An Asymptomatic Odontogenic (Tooth-Related) Cyst: Surgical and Endodontic Management

Odontogenic cysts and lesions of endodontic origin are common conditions that are often discovered during routine dental exams and X-rays. In many circumstances, patients may be completely asymptomatic. Such lesions appear on dental X-rays as a dark, somewhat circular area known as radiolucency. They can occur either adjacent or in close proximity to adjacent teeth. The radiolucency or darkness is due to loss of calcification and bone in the area, and they are loosely referred to as a ‘cyst.’ Such lesions may be inflammatory, such as an abscess, cystic, or malignant tumor. So it is crucial to manage it as soon as possible.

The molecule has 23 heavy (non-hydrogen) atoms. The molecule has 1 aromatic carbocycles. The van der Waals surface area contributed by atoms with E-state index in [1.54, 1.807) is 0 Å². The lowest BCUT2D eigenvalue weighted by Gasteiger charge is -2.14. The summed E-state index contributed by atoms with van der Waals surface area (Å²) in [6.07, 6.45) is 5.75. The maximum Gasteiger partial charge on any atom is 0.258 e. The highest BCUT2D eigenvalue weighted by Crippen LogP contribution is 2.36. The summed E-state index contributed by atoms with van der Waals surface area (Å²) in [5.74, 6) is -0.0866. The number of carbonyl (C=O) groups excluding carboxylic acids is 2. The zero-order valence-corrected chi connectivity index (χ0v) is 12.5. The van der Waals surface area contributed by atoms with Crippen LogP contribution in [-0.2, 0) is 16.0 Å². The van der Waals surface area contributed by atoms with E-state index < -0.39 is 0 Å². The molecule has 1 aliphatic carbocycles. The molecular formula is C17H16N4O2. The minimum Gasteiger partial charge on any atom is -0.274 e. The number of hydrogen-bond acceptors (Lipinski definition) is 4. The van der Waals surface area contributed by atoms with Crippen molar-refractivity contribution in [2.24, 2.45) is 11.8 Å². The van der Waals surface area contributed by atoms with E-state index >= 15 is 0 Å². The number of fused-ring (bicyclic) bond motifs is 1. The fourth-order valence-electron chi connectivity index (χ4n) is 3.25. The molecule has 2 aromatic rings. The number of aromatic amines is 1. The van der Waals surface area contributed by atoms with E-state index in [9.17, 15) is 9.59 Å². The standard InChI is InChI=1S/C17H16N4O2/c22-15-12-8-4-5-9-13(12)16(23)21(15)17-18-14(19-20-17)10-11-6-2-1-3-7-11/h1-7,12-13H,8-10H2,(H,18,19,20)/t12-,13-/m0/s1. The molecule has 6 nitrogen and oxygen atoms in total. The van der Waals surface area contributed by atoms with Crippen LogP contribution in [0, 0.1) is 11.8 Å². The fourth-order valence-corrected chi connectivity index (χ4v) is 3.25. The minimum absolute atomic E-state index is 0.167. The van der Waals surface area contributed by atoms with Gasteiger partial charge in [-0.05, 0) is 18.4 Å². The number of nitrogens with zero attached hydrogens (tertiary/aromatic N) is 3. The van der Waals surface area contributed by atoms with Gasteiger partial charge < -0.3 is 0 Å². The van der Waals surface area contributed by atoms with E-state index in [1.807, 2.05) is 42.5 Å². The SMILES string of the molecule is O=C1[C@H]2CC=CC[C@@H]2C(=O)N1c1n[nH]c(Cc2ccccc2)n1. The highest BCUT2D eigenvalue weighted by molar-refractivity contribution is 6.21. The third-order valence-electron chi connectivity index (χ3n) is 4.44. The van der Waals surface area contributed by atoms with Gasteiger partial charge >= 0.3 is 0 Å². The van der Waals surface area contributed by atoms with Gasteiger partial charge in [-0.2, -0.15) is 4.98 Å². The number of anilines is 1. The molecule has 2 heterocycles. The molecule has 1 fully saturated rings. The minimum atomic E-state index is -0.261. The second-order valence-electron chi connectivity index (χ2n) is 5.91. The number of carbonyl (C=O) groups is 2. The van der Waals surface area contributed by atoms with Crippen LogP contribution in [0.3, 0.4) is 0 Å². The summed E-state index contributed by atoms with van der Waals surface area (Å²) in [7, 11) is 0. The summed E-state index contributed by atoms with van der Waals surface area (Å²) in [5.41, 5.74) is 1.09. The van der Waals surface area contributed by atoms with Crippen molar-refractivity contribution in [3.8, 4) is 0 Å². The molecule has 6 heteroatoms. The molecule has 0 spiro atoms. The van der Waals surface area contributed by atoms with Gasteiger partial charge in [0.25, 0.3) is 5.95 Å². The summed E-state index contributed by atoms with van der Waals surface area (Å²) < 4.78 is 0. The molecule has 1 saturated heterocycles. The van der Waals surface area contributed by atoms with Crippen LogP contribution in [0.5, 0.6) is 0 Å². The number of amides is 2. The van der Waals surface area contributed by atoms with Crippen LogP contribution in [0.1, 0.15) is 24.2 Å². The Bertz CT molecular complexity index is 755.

Here are the key points to keep in mind if your dentist discovers ‘dark areas’ around your teeth or jaw bone:

  • First, have it checked out immediately. It is not a good idea to keep an eye on it
  • See your oral surgeon for a cone beam CT scan and initial assessment
  • See your endodontist for a proper evaluation of the involved and adjacent teeth
  • Close collaboration and communication between the doctors are critical
  • Cystic lesions must be removed and biopsied for definitive diagnosis. 
  • Close follow-up and post-treatment imaging are important to ensure stability and health.

Check out this video for a presentation of a case and its sequential treatment: